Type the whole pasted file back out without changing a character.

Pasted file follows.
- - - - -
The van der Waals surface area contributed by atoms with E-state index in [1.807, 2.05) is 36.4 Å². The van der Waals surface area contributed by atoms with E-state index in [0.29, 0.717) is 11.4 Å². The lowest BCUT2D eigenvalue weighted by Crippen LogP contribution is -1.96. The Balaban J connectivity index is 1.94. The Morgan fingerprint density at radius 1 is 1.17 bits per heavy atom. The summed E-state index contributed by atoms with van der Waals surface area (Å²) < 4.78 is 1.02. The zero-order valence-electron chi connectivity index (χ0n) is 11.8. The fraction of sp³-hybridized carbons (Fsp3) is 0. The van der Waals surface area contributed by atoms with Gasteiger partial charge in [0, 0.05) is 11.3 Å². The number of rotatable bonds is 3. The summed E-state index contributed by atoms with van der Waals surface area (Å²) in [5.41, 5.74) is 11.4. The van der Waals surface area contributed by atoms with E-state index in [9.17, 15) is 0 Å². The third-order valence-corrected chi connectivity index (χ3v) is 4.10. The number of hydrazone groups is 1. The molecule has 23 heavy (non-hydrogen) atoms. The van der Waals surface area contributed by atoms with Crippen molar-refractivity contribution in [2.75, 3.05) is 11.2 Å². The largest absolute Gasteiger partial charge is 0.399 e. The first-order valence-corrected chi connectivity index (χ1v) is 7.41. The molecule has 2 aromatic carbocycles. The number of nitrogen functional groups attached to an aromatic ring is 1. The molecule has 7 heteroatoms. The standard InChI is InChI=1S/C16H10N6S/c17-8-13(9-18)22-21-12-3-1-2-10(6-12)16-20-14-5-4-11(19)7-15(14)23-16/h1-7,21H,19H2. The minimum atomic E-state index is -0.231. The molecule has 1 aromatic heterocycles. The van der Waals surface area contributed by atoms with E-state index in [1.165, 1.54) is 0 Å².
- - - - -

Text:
The van der Waals surface area contributed by atoms with E-state index in [1.807, 2.05) is 36.4 Å². The van der Waals surface area contributed by atoms with E-state index in [0.29, 0.717) is 11.4 Å². The lowest BCUT2D eigenvalue weighted by Crippen LogP contribution is -1.96. The Balaban J connectivity index is 1.94. The Morgan fingerprint density at radius 1 is 1.17 bits per heavy atom. The summed E-state index contributed by atoms with van der Waals surface area (Å²) < 4.78 is 1.02. The zero-order valence-electron chi connectivity index (χ0n) is 11.8. The fraction of sp³-hybridized carbons (Fsp3) is 0. The van der Waals surface area contributed by atoms with Gasteiger partial charge in [0, 0.05) is 11.3 Å². The number of rotatable bonds is 3. The summed E-state index contributed by atoms with van der Waals surface area (Å²) in [5.41, 5.74) is 11.4. The van der Waals surface area contributed by atoms with E-state index in [9.17, 15) is 0 Å². The third-order valence-corrected chi connectivity index (χ3v) is 4.10. The number of hydrazone groups is 1. The molecule has 23 heavy (non-hydrogen) atoms. The van der Waals surface area contributed by atoms with Crippen molar-refractivity contribution in [2.75, 3.05) is 11.2 Å². The largest absolute Gasteiger partial charge is 0.399 e. The first-order valence-corrected chi connectivity index (χ1v) is 7.41. The molecule has 2 aromatic carbocycles. The number of nitrogen functional groups attached to an aromatic ring is 1. The molecule has 7 heteroatoms. The standard InChI is InChI=1S/C16H10N6S/c17-8-13(9-18)22-21-12-3-1-2-10(6-12)16-20-14-5-4-11(19)7-15(14)23-16/h1-7,21H,19H2. The minimum atomic E-state index is -0.231. The molecule has 1 aromatic heterocycles. The van der Waals surface area contributed by atoms with E-state index in [1.165, 1.54) is 0 Å².